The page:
Ms Belmir asked several questions regarding the possibility for detainees to lodge a complaint, the situation of vulnerable people in detention and unaccompanied minors.
Mr Hani asked about the legal status and whether there is a judicial control to monitor the practice of hotspots and requested Italy to provide information on the average length of stay of migrants in these centres. He also denounced the fact that the agreement with Libya was just shifting the issue of migration.
The members of the Italian delegation addressed several questions raised by the Committee in the second part of the review. With regard to the statute of limitations and the higher threshold imposed by the article criminalizing torture, they explained that the article actually expanded the range of acts that can be condemned since it wasn’t necessary to have multiple acts to be qualified as torture and that the maximum statute of limitations for the crime of torture is of 15 years which could be increased to 18 years. Nevertheless, according to the Committee against torture, acts of torture shouldn’t be subjected to statute of limitations.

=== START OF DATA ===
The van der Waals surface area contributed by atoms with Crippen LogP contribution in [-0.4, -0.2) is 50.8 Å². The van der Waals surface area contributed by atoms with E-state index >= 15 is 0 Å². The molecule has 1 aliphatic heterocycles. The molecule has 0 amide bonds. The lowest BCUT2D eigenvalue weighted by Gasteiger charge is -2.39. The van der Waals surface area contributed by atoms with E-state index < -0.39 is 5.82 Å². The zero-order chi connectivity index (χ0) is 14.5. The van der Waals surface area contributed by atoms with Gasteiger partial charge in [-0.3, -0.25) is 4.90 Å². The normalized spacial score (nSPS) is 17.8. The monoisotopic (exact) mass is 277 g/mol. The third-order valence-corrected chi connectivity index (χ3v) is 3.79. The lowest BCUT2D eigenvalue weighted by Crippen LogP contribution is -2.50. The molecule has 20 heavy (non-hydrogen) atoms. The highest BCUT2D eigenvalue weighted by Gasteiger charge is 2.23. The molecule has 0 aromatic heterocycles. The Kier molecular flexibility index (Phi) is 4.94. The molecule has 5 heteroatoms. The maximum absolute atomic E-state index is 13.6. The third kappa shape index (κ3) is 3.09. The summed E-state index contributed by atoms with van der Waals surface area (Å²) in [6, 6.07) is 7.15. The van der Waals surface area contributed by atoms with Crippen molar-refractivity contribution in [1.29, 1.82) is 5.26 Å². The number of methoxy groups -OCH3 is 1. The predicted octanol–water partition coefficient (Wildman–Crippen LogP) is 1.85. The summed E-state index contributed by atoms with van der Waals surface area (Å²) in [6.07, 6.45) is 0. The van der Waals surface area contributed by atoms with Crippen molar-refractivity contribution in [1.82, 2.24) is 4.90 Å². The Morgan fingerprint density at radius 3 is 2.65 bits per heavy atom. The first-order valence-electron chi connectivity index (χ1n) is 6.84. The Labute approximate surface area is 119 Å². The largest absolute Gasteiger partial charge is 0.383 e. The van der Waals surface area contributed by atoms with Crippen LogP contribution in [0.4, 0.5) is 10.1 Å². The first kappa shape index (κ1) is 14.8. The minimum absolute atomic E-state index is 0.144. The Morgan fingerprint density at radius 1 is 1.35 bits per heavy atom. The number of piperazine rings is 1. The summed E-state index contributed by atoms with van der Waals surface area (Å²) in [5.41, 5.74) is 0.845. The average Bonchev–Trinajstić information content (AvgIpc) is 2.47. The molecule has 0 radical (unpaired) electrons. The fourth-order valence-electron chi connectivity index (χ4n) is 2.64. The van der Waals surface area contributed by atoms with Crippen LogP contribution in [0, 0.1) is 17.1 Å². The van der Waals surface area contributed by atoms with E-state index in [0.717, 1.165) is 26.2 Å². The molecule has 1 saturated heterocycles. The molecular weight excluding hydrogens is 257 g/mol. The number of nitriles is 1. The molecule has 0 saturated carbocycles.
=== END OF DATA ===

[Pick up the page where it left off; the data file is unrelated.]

Regarding the Italian Libyan Agreement, he stressed that it is not an international agreement. Rather, it is a declaration of intent without any specific obligation. It is difficult for Italy to require the Libyan part to follow specific instructions or procedures. However, the initiatives that the EU took to support Libya made 2/3 of the financial allocation to Libya focus on strengthening the human rights situation. The project will also be implemented hand in hand with UNHCR and IOM and the political situation in Libya will be reassessed at each step with a possibility to suspend the project if needed. The reception centres that the European Court of Human Rights ruled against have been replaced by hotspots (with a capacity of over 2300 places) and there are no more floating hotspot. Hotspots are first reception centres in which roughly 25% of identification took place. Mr. Pisani underscored that migrants are only photo identified and registered in the hotspot, which is an open facility. Regarding the expulsion and return of migrants and the respect of the principle of non-refoulement, the delegation recognised that the various rulings on this topic have had positive effects on the Italian legislation. The Italian delegation explained that, first of all, migrants and asylums seekers do not stay long in the hotspots and these are not detention centres since they are free to leave these facilities. Secondly, according to the Italian delegation, they respect the non-refoulement principle, no migrants are returned to countries seen to be at risk contrarily to the practice of other European countries.